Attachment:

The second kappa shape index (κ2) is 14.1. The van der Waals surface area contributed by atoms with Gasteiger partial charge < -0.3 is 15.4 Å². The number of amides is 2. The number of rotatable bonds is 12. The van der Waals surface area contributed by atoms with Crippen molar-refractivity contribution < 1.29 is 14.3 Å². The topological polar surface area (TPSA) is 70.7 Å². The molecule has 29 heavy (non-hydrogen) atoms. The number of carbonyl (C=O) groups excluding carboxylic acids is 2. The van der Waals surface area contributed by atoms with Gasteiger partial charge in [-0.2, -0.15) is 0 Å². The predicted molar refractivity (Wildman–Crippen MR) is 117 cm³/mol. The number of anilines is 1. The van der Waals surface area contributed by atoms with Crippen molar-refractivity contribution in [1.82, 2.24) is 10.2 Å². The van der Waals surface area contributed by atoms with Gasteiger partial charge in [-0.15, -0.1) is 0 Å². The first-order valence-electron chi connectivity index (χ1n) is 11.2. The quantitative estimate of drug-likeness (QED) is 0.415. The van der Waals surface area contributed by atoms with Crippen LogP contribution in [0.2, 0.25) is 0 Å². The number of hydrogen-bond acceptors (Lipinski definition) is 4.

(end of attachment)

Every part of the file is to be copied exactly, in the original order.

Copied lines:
The second kappa shape index (κ2) is 14.1. The van der Waals surface area contributed by atoms with Gasteiger partial charge < -0.3 is 15.4 Å². The number of amides is 2. The number of rotatable bonds is 12. The van der Waals surface area contributed by atoms with Crippen molar-refractivity contribution < 1.29 is 14.3 Å². The topological polar surface area (TPSA) is 70.7 Å². The molecule has 29 heavy (non-hydrogen) atoms. The number of carbonyl (C=O) groups excluding carboxylic acids is 2. The van der Waals surface area contributed by atoms with Gasteiger partial charge in [-0.2, -0.15) is 0 Å². The predicted molar refractivity (Wildman–Crippen MR) is 117 cm³/mol. The number of anilines is 1. The van der Waals surface area contributed by atoms with Crippen molar-refractivity contribution in [1.82, 2.24) is 10.2 Å². The van der Waals surface area contributed by atoms with Gasteiger partial charge in [-0.15, -0.1) is 0 Å². The first-order valence-electron chi connectivity index (χ1n) is 11.2. The quantitative estimate of drug-likeness (QED) is 0.415. The van der Waals surface area contributed by atoms with Crippen LogP contribution in [0.2, 0.25) is 0 Å². The number of hydrogen-bond acceptors (Lipinski definition) is 4.